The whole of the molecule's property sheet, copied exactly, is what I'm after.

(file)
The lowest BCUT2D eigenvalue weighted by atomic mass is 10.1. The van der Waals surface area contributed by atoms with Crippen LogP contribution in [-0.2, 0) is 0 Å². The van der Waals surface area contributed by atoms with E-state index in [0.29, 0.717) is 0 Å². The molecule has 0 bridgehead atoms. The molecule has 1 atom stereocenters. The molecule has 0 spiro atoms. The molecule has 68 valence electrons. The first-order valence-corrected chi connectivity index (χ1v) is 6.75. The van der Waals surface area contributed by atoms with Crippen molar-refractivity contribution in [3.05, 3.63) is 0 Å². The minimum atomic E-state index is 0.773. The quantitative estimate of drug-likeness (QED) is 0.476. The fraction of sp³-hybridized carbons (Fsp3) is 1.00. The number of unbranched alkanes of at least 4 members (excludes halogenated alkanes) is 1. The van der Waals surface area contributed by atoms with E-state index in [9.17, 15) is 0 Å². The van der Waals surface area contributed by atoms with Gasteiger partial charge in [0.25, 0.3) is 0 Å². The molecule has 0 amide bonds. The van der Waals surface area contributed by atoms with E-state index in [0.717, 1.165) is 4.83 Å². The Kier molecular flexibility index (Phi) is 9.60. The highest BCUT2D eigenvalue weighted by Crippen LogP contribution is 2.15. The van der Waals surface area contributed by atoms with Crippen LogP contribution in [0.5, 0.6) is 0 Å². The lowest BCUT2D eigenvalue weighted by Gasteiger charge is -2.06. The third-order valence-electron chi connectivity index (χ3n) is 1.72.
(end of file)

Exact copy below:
The lowest BCUT2D eigenvalue weighted by atomic mass is 10.1. The van der Waals surface area contributed by atoms with Crippen LogP contribution in [-0.2, 0) is 0 Å². The van der Waals surface area contributed by atoms with E-state index in [0.29, 0.717) is 0 Å². The molecule has 0 bridgehead atoms. The molecule has 1 atom stereocenters. The molecule has 0 spiro atoms. The molecule has 68 valence electrons. The first-order valence-corrected chi connectivity index (χ1v) is 6.75. The van der Waals surface area contributed by atoms with Crippen molar-refractivity contribution in [3.05, 3.63) is 0 Å². The minimum atomic E-state index is 0.773. The quantitative estimate of drug-likeness (QED) is 0.476. The fraction of sp³-hybridized carbons (Fsp3) is 1.00. The number of unbranched alkanes of at least 4 members (excludes halogenated alkanes) is 1. The van der Waals surface area contributed by atoms with E-state index in [9.17, 15) is 0 Å². The van der Waals surface area contributed by atoms with Gasteiger partial charge in [0.25, 0.3) is 0 Å². The molecule has 0 amide bonds. The van der Waals surface area contributed by atoms with E-state index in [0.717, 1.165) is 4.83 Å². The Kier molecular flexibility index (Phi) is 9.60. The highest BCUT2D eigenvalue weighted by Crippen LogP contribution is 2.15. The van der Waals surface area contributed by atoms with Crippen LogP contribution in [0.5, 0.6) is 0 Å². The lowest BCUT2D eigenvalue weighted by Gasteiger charge is -2.06. The third-order valence-electron chi connectivity index (χ3n) is 1.72.